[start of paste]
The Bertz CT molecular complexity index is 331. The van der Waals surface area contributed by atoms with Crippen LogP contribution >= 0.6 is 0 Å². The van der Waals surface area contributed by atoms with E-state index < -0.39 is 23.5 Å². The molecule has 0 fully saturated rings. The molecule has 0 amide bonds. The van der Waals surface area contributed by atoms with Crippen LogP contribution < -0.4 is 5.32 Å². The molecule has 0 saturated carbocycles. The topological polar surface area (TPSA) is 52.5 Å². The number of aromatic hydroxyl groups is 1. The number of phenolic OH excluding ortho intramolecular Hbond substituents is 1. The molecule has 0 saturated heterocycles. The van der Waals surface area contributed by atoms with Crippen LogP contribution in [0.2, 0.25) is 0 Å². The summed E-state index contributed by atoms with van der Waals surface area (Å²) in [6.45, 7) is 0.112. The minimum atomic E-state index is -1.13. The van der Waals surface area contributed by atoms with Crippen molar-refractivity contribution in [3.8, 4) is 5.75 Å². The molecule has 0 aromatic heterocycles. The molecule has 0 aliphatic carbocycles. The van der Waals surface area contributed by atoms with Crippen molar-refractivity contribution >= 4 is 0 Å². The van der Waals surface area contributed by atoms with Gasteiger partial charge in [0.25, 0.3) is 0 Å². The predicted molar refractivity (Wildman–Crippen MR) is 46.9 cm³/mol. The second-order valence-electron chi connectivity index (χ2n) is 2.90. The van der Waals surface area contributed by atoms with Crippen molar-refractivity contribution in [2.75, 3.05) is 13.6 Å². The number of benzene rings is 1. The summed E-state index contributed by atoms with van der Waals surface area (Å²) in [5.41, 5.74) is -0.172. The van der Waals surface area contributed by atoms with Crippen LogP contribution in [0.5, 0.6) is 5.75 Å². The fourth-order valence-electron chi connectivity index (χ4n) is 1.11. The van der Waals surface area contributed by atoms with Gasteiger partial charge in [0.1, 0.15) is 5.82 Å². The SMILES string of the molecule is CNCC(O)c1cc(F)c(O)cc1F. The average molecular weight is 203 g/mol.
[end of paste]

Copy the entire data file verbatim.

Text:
The Bertz CT molecular complexity index is 331. The van der Waals surface area contributed by atoms with Crippen LogP contribution >= 0.6 is 0 Å². The van der Waals surface area contributed by atoms with E-state index < -0.39 is 23.5 Å². The molecule has 0 fully saturated rings. The molecule has 0 amide bonds. The van der Waals surface area contributed by atoms with Crippen LogP contribution < -0.4 is 5.32 Å². The molecule has 0 saturated carbocycles. The topological polar surface area (TPSA) is 52.5 Å². The number of aromatic hydroxyl groups is 1. The number of phenolic OH excluding ortho intramolecular Hbond substituents is 1. The molecule has 0 saturated heterocycles. The van der Waals surface area contributed by atoms with Crippen LogP contribution in [0.2, 0.25) is 0 Å². The summed E-state index contributed by atoms with van der Waals surface area (Å²) in [6.45, 7) is 0.112. The minimum atomic E-state index is -1.13. The van der Waals surface area contributed by atoms with Crippen molar-refractivity contribution in [3.8, 4) is 5.75 Å². The molecule has 0 aromatic heterocycles. The molecule has 0 aliphatic carbocycles. The van der Waals surface area contributed by atoms with Crippen molar-refractivity contribution >= 4 is 0 Å². The van der Waals surface area contributed by atoms with Gasteiger partial charge in [0.25, 0.3) is 0 Å². The predicted molar refractivity (Wildman–Crippen MR) is 46.9 cm³/mol. The second-order valence-electron chi connectivity index (χ2n) is 2.90. The van der Waals surface area contributed by atoms with Crippen molar-refractivity contribution in [2.75, 3.05) is 13.6 Å². The number of benzene rings is 1. The summed E-state index contributed by atoms with van der Waals surface area (Å²) in [5.41, 5.74) is -0.172. The van der Waals surface area contributed by atoms with Crippen LogP contribution in [0.5, 0.6) is 5.75 Å². The fourth-order valence-electron chi connectivity index (χ4n) is 1.11. The van der Waals surface area contributed by atoms with Gasteiger partial charge in [0.1, 0.15) is 5.82 Å². The SMILES string of the molecule is CNCC(O)c1cc(F)c(O)cc1F. The average molecular weight is 203 g/mol.